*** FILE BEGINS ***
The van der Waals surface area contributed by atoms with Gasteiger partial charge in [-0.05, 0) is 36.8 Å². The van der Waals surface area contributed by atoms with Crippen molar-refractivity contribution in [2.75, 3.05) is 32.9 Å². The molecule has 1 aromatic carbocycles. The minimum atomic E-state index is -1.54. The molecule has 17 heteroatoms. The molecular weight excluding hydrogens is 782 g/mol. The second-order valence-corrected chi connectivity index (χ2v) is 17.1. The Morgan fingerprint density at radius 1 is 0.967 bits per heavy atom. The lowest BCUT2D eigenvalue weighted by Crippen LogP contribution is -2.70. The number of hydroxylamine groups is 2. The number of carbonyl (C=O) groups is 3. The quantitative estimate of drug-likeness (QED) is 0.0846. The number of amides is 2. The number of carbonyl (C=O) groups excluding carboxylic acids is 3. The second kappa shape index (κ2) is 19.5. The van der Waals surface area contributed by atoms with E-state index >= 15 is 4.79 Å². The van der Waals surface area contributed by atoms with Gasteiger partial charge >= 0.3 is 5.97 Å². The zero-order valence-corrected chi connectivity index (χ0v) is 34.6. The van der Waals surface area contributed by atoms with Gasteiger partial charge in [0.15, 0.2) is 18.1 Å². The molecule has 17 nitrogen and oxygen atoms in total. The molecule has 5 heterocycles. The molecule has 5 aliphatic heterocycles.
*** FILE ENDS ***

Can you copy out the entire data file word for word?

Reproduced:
The van der Waals surface area contributed by atoms with Gasteiger partial charge in [-0.05, 0) is 36.8 Å². The van der Waals surface area contributed by atoms with Crippen molar-refractivity contribution in [2.75, 3.05) is 32.9 Å². The molecule has 1 aromatic carbocycles. The minimum atomic E-state index is -1.54. The molecule has 17 heteroatoms. The molecular weight excluding hydrogens is 782 g/mol. The second-order valence-corrected chi connectivity index (χ2v) is 17.1. The Morgan fingerprint density at radius 1 is 0.967 bits per heavy atom. The lowest BCUT2D eigenvalue weighted by Crippen LogP contribution is -2.70. The number of hydroxylamine groups is 2. The number of carbonyl (C=O) groups is 3. The quantitative estimate of drug-likeness (QED) is 0.0846. The number of amides is 2. The number of carbonyl (C=O) groups excluding carboxylic acids is 3. The second kappa shape index (κ2) is 19.5. The van der Waals surface area contributed by atoms with E-state index >= 15 is 4.79 Å². The van der Waals surface area contributed by atoms with Gasteiger partial charge >= 0.3 is 5.97 Å². The zero-order valence-corrected chi connectivity index (χ0v) is 34.6. The van der Waals surface area contributed by atoms with Gasteiger partial charge in [0.15, 0.2) is 18.1 Å². The molecule has 17 nitrogen and oxygen atoms in total. The molecule has 5 heterocycles. The molecule has 5 aliphatic heterocycles.